John Endres is the Chief of Staff at the Institute of Race Relations (IRR), a liberal think tank that promotes political and economic freedom. Photo: LinkedIn
John Endres is the Chief of Staff at the Institute of Race Relations (IRR), a liberal think tank that promotes political and economic freedom. Photo: LinkedIn

On investments, SA’s government doesn’t walk the talk

By Opinion Time of article published Nov 16, 2020

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South Africa’s investment drive, with its executive sponsorship by the president himself, is among the nation’s most important initiatives in getting the economy back on the growth track.

Investments help create jobs, grow the stock of value-producing infrastructure, and are an expression of confidence in an economy.

Clearly the government is aware of this. It has created a dedicated entity, InvestSA, as a one-stop shop to provide potential investors with information and help them set up and maintain their investments. It is also this week hosting its third annual investment conference, where investors can learn about “bold reforms to improve the ease of doing business”, discover future growth opportunities and find out about “bankable projects” that they can invest in.

The conference website highlights some of South Africa’s competitive advantages: a sophisticated first-world economy combined with a vibrant emerging market economy; one of the largest economies on the African continent; a favourable cost of living and an attractive place to visit and stay.

This all sounds very positive, but is it true?

Look closer and cracks begin to appear in the shiny façade. South Africa is hardly a “vibrant” economy. The economy has shrunk in seven of the ten quarters since President Ramaphosa took office at the beginning of 2018. Even before the Covid-19 crisis, this has been an ailing economy – not precisely an attractive prospect for investors comparing it with other emerging markets, whose growth rates were decidedly higher over the same period.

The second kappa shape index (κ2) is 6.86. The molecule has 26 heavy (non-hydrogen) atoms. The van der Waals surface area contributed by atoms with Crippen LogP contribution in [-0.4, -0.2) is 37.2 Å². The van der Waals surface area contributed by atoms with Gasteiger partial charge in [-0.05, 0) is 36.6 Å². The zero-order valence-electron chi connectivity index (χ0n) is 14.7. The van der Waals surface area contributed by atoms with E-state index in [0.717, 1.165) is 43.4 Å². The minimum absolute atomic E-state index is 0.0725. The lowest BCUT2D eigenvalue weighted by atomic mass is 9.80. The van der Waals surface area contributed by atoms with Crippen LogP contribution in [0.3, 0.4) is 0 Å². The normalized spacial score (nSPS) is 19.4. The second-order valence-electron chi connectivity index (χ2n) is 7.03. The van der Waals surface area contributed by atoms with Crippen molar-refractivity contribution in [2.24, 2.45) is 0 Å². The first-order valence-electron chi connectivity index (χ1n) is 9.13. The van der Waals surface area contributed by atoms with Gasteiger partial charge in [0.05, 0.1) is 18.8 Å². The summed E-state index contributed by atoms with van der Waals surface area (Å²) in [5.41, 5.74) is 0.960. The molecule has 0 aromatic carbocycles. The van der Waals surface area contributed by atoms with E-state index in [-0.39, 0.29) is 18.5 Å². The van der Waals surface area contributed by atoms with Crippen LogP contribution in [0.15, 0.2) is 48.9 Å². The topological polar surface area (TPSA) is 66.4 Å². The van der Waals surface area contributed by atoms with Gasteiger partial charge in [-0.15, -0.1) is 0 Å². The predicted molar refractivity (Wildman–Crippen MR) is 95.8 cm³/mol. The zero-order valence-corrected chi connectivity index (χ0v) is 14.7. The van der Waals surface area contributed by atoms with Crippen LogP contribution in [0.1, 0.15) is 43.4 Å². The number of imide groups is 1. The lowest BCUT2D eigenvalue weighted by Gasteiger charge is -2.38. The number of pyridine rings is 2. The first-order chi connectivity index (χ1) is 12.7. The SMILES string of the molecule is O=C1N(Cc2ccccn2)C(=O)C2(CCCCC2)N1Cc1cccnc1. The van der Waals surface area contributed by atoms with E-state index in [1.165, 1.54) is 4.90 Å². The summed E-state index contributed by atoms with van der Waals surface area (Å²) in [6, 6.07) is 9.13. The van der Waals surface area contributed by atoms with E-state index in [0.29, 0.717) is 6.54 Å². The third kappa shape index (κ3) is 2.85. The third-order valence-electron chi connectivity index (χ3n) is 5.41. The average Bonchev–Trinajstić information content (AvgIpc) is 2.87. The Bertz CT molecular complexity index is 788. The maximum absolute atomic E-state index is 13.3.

South Africa is indeed one of the largest economies on the African continent, but it is falling further behind its competitors from year to year – an inevitable result of low growth in South Africa and higher growth in rising economies such as Nigeria and Egypt in particular.

For visitors and immigrants, South Africa remains an attractive destination on the whole, particularly because of factors beyond the government’s control: the weather, the country’s landscapes and wildlife, and its highly professional hospitality sector.

On the downside, the government is unable to ensure the personal safety of its own citizens, never mind foreigners, cannot guarantee a stable electricity supply and is allowing its rail network to be dismantled and sold for scrap by criminals. Trucks transporting valuable goods are regularly set on fire on the highways, their contents looted; cash transports get blown up with explosives; and construction projects are halted by criminal mafias leveraging the government’s indigenisation policy as a crowbar to extort kickbacks out of developers.